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Another Hayward EC40 DE Filter Discovery
by Felicia A. Williams
Okay, if you’ve read any of the other posts on this site, you know that I’m working with a second hand Hayward DE EC40 Perflex pool filter. When I first got it I took it apart to see how it works. It wasn’t until I got it working that I learned that some of the things I saw on the inside of the filter weren’t supposed to look the way they did.
Hayward DE Filter Fingers
It’s all about dirty fingers. When I first took the filter apart and saw the fingers I was surprised. My prior DE pool filter had a much different, more traditional looking filter. When I saw these foot-long rounded stalactites (or stalagmites depending on which way you hold the filter) I was surprised (and somewhat grossed out).
I didn’t know they weren’t supposed to be grey in color. I found that out later on when I took the filter apart yet again to clean it. Most people don’t take their Hayward Perflex DE filters apart to clean it mid-season, but when you buy a second-hand filter you have to make do with what you’ve got. The backwash or run off spout is rusted shut so I cannot backwash the filter like normal folks do. I have to take it apart to hose it off and dump the ugly water.
Manually Backwashing the EC40 Filter
During my manual filter backwash, I noticed that the pressure of the hose began to remove some of the grey from the fingers. Upon further investigation and upfront and personal power washing with the garden hose, I saw that the fingers were actually white!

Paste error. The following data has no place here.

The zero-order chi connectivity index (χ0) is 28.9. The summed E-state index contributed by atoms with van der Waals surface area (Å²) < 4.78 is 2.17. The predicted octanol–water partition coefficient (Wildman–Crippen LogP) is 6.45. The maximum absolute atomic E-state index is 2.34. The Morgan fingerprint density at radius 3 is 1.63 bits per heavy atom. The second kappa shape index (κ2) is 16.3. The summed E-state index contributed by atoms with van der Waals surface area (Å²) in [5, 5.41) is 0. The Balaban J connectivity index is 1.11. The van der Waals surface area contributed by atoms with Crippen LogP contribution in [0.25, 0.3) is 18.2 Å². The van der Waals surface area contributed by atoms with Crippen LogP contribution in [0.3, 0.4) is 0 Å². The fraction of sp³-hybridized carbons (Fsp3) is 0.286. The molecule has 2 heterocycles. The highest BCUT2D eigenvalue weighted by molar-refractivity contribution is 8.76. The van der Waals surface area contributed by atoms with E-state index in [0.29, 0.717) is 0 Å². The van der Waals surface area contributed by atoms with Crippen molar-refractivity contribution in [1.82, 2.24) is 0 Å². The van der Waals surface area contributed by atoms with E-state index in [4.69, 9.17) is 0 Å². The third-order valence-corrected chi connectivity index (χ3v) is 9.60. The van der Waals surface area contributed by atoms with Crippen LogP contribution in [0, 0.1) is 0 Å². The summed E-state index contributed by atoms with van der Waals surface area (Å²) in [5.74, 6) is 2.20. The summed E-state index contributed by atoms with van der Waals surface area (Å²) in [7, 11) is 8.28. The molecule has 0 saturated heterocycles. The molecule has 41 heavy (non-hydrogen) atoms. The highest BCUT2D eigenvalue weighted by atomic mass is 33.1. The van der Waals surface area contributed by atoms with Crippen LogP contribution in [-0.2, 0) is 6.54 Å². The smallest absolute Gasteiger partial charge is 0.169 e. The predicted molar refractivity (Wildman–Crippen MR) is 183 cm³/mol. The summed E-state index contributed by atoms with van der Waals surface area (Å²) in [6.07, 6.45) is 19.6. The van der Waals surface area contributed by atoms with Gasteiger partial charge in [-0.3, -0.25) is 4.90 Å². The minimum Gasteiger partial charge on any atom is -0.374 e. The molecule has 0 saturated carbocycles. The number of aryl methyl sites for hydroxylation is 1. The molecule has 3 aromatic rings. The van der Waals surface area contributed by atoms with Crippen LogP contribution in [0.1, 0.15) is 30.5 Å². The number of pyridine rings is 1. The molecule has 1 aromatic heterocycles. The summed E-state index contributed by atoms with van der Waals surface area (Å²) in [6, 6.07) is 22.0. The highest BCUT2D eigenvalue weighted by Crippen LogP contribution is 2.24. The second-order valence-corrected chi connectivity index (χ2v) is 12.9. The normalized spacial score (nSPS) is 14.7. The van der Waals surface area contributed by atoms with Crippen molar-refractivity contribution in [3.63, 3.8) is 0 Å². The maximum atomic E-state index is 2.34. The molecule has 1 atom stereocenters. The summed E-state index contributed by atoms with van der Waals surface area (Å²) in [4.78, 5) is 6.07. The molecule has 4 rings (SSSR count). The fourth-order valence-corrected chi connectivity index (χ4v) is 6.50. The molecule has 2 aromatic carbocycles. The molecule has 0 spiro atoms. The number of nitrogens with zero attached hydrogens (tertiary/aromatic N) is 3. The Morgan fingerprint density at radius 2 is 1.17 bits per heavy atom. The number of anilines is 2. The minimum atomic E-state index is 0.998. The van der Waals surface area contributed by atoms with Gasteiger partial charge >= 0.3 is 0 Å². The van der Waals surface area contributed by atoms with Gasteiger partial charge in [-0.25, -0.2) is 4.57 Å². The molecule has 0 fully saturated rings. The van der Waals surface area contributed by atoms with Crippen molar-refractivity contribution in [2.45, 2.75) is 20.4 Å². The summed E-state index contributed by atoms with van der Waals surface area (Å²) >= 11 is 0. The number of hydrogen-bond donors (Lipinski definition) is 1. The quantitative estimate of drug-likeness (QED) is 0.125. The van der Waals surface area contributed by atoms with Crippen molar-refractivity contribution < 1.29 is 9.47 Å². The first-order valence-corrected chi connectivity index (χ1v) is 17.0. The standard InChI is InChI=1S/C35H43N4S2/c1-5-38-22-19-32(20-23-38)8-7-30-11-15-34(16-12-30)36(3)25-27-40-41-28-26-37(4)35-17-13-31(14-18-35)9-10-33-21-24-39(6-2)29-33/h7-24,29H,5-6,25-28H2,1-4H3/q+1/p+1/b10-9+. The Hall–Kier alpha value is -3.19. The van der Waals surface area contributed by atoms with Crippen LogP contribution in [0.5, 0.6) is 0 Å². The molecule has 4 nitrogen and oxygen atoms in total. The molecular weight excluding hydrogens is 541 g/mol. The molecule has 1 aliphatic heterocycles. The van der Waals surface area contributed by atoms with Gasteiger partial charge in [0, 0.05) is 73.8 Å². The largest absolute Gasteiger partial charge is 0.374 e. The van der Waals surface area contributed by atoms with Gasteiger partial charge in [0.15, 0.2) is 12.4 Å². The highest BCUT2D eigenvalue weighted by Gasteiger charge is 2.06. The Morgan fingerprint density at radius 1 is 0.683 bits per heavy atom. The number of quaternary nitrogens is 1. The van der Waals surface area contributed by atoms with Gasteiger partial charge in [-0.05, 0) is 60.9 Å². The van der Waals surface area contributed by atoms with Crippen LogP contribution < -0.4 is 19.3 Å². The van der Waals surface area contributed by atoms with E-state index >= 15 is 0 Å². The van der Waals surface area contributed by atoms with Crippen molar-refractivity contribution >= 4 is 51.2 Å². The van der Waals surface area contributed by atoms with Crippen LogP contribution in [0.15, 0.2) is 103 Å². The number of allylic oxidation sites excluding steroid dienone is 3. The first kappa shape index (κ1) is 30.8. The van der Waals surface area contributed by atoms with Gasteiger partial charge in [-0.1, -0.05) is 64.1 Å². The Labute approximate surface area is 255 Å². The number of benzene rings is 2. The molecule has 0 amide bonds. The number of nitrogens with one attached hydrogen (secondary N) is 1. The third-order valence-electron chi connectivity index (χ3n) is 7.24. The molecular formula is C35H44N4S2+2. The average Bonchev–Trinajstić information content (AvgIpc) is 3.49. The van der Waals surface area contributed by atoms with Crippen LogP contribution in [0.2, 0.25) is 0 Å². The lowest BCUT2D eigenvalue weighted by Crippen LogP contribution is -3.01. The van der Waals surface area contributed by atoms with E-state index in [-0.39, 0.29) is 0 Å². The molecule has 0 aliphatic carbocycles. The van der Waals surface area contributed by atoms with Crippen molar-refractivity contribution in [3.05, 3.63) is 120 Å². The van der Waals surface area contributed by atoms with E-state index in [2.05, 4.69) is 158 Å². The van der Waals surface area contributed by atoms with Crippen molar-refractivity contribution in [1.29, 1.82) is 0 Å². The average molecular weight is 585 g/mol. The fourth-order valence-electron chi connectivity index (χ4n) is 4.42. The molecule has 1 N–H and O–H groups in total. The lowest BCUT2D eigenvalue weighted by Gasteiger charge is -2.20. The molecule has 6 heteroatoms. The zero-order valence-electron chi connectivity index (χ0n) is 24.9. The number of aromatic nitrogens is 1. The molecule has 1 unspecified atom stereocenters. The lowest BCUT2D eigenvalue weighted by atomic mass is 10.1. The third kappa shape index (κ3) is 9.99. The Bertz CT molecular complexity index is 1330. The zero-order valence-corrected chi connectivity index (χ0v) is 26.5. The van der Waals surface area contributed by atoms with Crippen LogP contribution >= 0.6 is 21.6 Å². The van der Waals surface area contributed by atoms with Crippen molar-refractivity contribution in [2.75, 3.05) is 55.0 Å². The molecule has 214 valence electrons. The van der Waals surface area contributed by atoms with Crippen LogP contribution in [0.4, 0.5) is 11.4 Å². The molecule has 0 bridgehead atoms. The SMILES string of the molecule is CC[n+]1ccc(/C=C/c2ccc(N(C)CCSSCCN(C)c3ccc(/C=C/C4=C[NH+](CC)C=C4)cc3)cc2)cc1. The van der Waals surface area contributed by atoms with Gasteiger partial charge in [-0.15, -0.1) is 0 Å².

Can you guess which ones are clean?
I sat there for about an hour or so spraying each individual finger until I got them as white as I could. I can’t tell you how many fingers there were because after counting 26 of them and seeing that I wasn’t even halfway through, I decided, “Who really cares how many fingers are in my DE filter?”
Impressively clean filter fingers
DE Pool Filter Re-assembly and Realization
After I cleaned the filter fingers and re-assembled the Hayward filter I realized two things:
This $100 pool filter ‘deal’ is proving not to be so much of a deal when you consider that I spent $230 for a new 1 HP pump and another $180 or so to replace the housing, not to mention the original $100 investment. Hmmm, I could have bought a whole new system.
Oh well, if I had bought a whole new system, I wouldn’t be having this much fun figuring things out (and sharing my tale of woe with you).
About the Author: Felicia Williams is a wife, mother and grandmother who likes to write about a host of topics.
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Last Modified: 24 March 2020
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